Rio Tinto Limited (ASX: RIO) timidly (and all-too-cutely) titled its ASX release “Rio Tinto Executive Committee changes”.
I guess they were updating the schedule of committee meetings?
Maybe adding a couple of people to the committee?
The CEO (and Executive Director) JS Jacques is leaving the company, ‘by mutual agreement’.
Oh, and “Chris Salisbury will step down as Chief Executive, Iron Ore with immediate effect” while “Simone Niven will step down as Group Executive, Corporate Relations”.
It is perhaps a small point, given the magnitude of the destruction of the Juukan Gorge rock shelters in the WA Pilbara region.
But at a time when the company is scrambling to right some wrongs (or, at least, to ensure it acted meaningfully and decisively in the wake of the disaster), to use such weaselly words was, perhaps, unwise at the very least.
It’s a small thing, though, in the bigger picture.
Three senior mining company executives are going to walk the plank, their positions being considered untenable.
It is almost certainly too little, too late. But it’s something.
It’s also notable because of the seriousness of the price being paid — because it’s unusually harsh.
I’m not suggesting that it was inappropriate — you can argue it was both too lenient or too harsh, depending on your perspective — but it is unusual.
As I wrote to the team in an internal message this morning:
“I do think the pressure is ramping up on companies who are seen to break a social contract.
“It’s not even close to the first time mining companies have mined / damaged important sites, but the Rio response is the strongest I can recall.”
You can add that to the focus on CEO salaries over the past few years, and the more recent brouhaha over companies receiving JobKeeper support while also paying bonuses.
And then there’s the ongoing fallout from the banking Royal Commission and the rolling debacle that is AMP Limited (ASX: AMP).
Corporate missteps are both more prominent, and being dealt with more harshly than I can recall.
There’s always been scrutiny of the high-profile, self-styled corporate titans — think Bond, Skase and Packer — but both the magnifying glass and the blowtorch are being applied more strongly and in more places than ever before.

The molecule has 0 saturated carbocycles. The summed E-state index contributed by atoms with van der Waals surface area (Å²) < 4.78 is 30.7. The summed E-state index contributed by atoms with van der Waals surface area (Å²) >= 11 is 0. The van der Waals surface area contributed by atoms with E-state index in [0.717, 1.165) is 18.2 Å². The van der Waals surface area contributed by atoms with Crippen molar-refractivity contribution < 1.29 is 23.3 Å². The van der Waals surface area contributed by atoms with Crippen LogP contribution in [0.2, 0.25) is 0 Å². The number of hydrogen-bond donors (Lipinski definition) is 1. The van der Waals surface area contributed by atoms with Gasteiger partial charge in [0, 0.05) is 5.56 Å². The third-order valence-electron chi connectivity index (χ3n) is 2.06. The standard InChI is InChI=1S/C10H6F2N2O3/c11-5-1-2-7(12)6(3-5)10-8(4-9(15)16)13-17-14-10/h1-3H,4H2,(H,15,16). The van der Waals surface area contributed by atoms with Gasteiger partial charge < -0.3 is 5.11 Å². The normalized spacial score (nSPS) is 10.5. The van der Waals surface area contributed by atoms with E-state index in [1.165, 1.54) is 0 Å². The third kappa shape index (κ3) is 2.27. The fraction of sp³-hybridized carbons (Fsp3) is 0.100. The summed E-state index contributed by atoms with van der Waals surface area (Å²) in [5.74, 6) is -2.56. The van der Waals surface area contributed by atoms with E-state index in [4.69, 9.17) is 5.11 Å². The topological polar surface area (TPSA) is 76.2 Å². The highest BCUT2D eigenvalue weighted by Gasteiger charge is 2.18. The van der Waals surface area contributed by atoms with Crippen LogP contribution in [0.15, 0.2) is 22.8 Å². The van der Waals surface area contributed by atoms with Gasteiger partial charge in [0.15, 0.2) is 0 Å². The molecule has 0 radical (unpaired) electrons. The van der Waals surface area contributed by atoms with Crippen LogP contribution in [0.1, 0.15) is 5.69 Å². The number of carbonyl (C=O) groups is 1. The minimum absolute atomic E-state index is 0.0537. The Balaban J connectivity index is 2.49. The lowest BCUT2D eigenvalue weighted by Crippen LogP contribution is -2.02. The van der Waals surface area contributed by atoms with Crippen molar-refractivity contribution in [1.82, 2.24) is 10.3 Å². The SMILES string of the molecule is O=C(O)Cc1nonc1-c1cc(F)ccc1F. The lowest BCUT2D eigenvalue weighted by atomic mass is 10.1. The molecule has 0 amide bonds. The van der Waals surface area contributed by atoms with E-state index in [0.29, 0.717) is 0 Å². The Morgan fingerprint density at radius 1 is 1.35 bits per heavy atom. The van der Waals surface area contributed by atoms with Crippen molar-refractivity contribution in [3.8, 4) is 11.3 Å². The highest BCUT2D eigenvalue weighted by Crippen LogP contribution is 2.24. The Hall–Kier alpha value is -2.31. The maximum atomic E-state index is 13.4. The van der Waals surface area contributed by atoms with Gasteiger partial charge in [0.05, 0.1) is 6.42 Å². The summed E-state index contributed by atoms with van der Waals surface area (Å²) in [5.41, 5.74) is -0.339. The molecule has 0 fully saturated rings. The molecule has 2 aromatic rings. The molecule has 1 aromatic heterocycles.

Is it a good thing?
It depends where you stand.
Some of our society like nothing more than a bit of outrage, and a head on a platter to sate the baying crowd.
Some take a legal perspective: if it’s not precluded by law, it’s fair game.
Others expect our companies to exhibit a standard of behaviour that meets a higher moral level.
And yet others don’t care, personally, but want to make sure their companies don’t end up corporate pariahs, with presumably negative consequences for their share prices.
It is, as ever, a complicated issue.
For all of that, though, CEOs and two direct reports don’t leave a company on a whim.
Regardless of what camp you’re in, it seems that the shareholders who matter (and who have the ear of directors) are requiring higher standards and more concrete consequences. And that, perhaps more than ever, high profile wrongdoing will attract media scrutiny.
Of course, that might not mean much — at least in concrete financial terms.
At the time of writing, shares in Rio Tinto were down 0.6% — almost exactly the same as the general fall on the ASX.
That’s hardly a ringing endorsement, nor strong repudiation, of today’s announcement.
And remember, at one point Altria — formerly known as Philip Morris, and one of the largest cigarette manufacturers in the world — was the best performing US stock, measured over half a century.
As ever — and especially in investing — don’t follow the words, or even the actions.
As they say, follow the money.
But that’s where it’s worth paying attention. The money to follow isn’t the share price, but the money being spent with the company.
Investor power might change CEOs, but consumer (or customer) power changes what companies do, and how they make their money — especially in our social media-powered world.
Whether you care about an issue or not, the ability of companies to operate in a way that keeps their ‘social licence’ intact is going to become an ever more important part of assessing their business plans.
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